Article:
KDS Blades: Designed with the Tinter in Mind

Posted: August 2, 2011 in Window Film Posts
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This video was shot to discuss the unique characteristics of KDS 13-point blades as they relate to the window film industry. I discuss how the blades were specifically designed with use on window tint in mind. Specifics regarding what was discussed in the video are below:

                 KDS Blades: Designed with the Tinter in Mind

 I wanted to give you a bit of history about KDS and how the blades they designed for the window film industry came about. KDS is Japan’s premier manufacturer of utility knives and blades. The standard 13 point blades that KDS had been manufacturing were developed for general use by anyone. The expectation was the blades would be used on general light-to-medium materials, and therefore the blade steel and the hone were selected for just such use.

However, when KDS began selling the blades to the window tint industry, they received feedback that the steel should be a bit softer and the blade honed to be a little sharper. In short, window tinters wanted a sharper edge to cut the film, but a softer steel to prevent etching of glass. So, KDS created a separate product specifically for the window film industry. That is why they say that their blades are specifically created for tinters. They really were!

 Now that you have a bit of the history, I wanted to share a bit of technical data regarding blade construction and what it means to you. First, let’s discuss what the “hone” of the blade means. You may hear of a blade being single hones, fine honed, double honed, etc. Also, we will explore how the hardness of the steel affects the performance of the blade. Hopefully the following will explain the differences.

Single Hone

The hone on the blade is 70% of its sharpness. A scalpel has a single hone on both sides of the blade (think of a “V”). It is designed to be sharp, cutting only through soft matter. All KDS slim blades are single-hone.

When a single-hone blade encounters something hard, the edge of the blade tends to roll over or chip.Single Hone

Fine Hone

A fine honed blade is a reference to a blade that has the edges honed to be sharper. The downside to a fine hone is that it tends to be less durable. So, while these blades are very sharp right out of the box, they tend to lose their edge faster than a standard hone blade.

Double Hone

 In an effort to correct the chipping tendency of a single honed blade, and make the edge more durable, some manufacturers add a second hone. This second hone, to be frank, makes the blade duller. But this dullness makes the blade “last” longer as the edge is stronger with the double hone.Double Hone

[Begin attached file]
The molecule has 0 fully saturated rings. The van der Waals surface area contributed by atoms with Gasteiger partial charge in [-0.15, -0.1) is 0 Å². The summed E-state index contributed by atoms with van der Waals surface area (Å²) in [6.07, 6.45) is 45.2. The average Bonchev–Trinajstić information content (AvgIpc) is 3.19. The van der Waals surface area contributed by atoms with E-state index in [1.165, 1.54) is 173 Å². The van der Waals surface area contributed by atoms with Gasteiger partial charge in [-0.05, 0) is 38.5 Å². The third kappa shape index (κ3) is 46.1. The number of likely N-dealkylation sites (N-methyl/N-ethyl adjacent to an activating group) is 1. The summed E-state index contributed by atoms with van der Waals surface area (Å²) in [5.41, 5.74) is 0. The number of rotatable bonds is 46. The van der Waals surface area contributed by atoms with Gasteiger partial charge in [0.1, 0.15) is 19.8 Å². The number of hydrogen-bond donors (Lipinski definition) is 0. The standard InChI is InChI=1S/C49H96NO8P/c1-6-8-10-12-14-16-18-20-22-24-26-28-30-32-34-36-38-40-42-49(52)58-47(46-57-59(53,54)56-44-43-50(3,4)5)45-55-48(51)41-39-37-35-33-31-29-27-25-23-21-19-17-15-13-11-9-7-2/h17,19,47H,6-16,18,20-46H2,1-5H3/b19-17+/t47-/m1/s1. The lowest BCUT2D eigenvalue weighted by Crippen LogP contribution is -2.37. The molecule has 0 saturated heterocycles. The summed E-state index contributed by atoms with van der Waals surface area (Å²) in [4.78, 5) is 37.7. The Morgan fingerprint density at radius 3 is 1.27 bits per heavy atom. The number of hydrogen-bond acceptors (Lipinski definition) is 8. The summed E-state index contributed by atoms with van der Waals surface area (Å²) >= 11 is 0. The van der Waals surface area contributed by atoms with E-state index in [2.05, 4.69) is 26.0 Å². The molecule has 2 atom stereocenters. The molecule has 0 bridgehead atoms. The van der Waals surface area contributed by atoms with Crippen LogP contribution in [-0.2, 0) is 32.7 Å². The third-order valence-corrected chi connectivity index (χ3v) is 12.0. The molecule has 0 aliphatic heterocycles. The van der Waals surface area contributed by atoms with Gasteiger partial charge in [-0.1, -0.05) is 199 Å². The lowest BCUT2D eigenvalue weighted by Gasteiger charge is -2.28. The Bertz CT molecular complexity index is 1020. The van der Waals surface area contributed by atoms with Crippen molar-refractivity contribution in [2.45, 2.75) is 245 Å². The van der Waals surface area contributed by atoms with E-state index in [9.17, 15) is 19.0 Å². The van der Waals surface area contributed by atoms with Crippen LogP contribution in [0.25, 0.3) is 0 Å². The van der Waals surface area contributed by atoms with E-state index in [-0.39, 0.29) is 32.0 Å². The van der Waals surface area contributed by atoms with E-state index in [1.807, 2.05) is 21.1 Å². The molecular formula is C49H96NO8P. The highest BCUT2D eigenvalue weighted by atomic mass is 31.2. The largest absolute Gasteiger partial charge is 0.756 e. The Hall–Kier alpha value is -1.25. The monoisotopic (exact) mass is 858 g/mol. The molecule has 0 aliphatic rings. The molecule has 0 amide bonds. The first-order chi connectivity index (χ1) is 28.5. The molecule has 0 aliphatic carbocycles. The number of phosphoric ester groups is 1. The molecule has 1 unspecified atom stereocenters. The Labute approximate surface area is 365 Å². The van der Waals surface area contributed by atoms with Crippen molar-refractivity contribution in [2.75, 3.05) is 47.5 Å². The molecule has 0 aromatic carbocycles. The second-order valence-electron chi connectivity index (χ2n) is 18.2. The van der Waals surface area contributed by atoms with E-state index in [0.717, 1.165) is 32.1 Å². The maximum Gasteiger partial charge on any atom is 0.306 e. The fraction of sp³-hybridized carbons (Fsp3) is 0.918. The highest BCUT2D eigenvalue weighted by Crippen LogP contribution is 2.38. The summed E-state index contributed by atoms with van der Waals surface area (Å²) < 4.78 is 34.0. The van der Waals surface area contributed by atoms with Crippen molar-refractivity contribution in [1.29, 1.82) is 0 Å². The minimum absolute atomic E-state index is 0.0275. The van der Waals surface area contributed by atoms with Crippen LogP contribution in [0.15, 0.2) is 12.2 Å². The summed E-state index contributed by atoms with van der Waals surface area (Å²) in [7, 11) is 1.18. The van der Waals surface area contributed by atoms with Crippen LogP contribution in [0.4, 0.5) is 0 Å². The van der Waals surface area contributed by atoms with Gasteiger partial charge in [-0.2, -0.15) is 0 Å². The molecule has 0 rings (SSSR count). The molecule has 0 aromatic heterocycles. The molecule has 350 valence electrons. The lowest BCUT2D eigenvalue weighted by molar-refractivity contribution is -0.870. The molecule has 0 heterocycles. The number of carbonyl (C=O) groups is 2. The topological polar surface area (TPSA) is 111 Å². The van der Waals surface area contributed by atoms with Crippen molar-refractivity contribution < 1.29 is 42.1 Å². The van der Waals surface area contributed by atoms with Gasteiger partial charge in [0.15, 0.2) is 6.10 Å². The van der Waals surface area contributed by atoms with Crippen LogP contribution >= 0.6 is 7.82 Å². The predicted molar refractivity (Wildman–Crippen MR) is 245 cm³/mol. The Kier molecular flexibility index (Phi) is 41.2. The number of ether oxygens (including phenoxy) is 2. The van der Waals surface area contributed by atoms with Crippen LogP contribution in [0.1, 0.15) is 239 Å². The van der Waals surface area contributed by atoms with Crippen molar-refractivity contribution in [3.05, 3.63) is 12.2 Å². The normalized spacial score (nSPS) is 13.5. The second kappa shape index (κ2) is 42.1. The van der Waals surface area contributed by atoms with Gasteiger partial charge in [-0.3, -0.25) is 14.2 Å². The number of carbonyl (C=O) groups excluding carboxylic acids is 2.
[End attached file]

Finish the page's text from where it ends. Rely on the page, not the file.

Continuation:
Double-honed blades don’t so much cut materials, but push them apart.

Steel Hardness

The hardness of the steel is the wild card when it comes to the window film industry. In this industry, we want our blades to cut the film like a razor, but NOT damage the glass underneath. The harder the steel, the better it will hold an edge. However, the harder steel also makes a blade more capable of cutting into the glass. The softer steel will not cut into the glass, but the edge will not be as durable.

The Solution

KDS feels that the best solution to this is a single, sharp hone, combined with a medium hardness stainless steel. This combination will allow tinters with a light touch to use such a blade repeatedly. Tinters with a heavy hand can also use it, but they will find that it dulls quickly because the softer steel is being pushed into the glass surface, dulling the edge. This combination allows for the greatest variety of installers to use the blade while not putting the underlying glass at risk.

Some companies in this industry use double-honed blades and hard steel in an effort to make the edge more durable, but this combination would be the most prone to scratch glass. The double-hone means the blade is actually duller, meaning the installer must push harder to make the cut. When they do this, they are pushing the blade into the glass surface. When you combine the greater pressure required with a double hone with a harder steel, scratched glass would be a typical outcome.

So here is how to look at the KDS blades Zola offers:

KDS Standard Hone Blades (KB265 &KB 266)

Standard Single-honed (Very sharp, with good edge durability)

Medium hardness stainless steel

KDS Fine Hone Blades (KB262)

Fine Single-honed (Extremely sharp, with moderate edge durability)

Softer grade stainless steel

As you can see, it really all comes down to an installer’s technique, and what they are cutting when choosing the appropriate blade. I hope the above explanation helps you better understand the construction of the blades so that you can be better informed when making your choice.


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